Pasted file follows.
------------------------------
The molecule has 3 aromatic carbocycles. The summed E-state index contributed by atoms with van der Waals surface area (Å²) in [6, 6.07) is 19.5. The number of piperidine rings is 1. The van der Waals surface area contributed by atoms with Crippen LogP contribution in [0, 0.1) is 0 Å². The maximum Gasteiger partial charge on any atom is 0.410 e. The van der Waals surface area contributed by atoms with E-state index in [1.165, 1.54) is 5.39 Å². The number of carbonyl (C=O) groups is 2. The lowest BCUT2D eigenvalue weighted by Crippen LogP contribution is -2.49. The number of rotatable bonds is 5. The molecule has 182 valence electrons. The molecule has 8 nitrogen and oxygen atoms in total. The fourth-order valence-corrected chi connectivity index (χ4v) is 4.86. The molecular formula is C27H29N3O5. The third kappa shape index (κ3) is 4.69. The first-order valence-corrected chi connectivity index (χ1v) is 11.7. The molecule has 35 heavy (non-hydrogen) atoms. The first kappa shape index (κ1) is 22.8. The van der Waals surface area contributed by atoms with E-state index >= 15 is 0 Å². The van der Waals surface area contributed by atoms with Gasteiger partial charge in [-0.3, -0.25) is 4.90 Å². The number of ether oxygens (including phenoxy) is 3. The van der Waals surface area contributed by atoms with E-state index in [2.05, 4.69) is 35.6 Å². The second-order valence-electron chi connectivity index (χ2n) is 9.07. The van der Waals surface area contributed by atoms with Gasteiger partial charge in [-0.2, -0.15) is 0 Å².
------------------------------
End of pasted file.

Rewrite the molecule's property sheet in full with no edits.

The molecule has 3 aromatic carbocycles. The summed E-state index contributed by atoms with van der Waals surface area (Å²) in [6, 6.07) is 19.5. The number of piperidine rings is 1. The van der Waals surface area contributed by atoms with Crippen LogP contribution in [0, 0.1) is 0 Å². The maximum Gasteiger partial charge on any atom is 0.410 e. The van der Waals surface area contributed by atoms with E-state index in [1.165, 1.54) is 5.39 Å². The number of carbonyl (C=O) groups is 2. The lowest BCUT2D eigenvalue weighted by Crippen LogP contribution is -2.49. The number of rotatable bonds is 5. The molecule has 182 valence electrons. The molecule has 8 nitrogen and oxygen atoms in total. The fourth-order valence-corrected chi connectivity index (χ4v) is 4.86. The molecular formula is C27H29N3O5. The third kappa shape index (κ3) is 4.69. The first-order valence-corrected chi connectivity index (χ1v) is 11.7. The molecule has 35 heavy (non-hydrogen) atoms. The first kappa shape index (κ1) is 22.8. The van der Waals surface area contributed by atoms with E-state index >= 15 is 0 Å². The van der Waals surface area contributed by atoms with Gasteiger partial charge in [-0.3, -0.25) is 4.90 Å². The number of ether oxygens (including phenoxy) is 3. The van der Waals surface area contributed by atoms with E-state index in [2.05, 4.69) is 35.6 Å². The second-order valence-electron chi connectivity index (χ2n) is 9.07. The van der Waals surface area contributed by atoms with Gasteiger partial charge in [-0.2, -0.15) is 0 Å².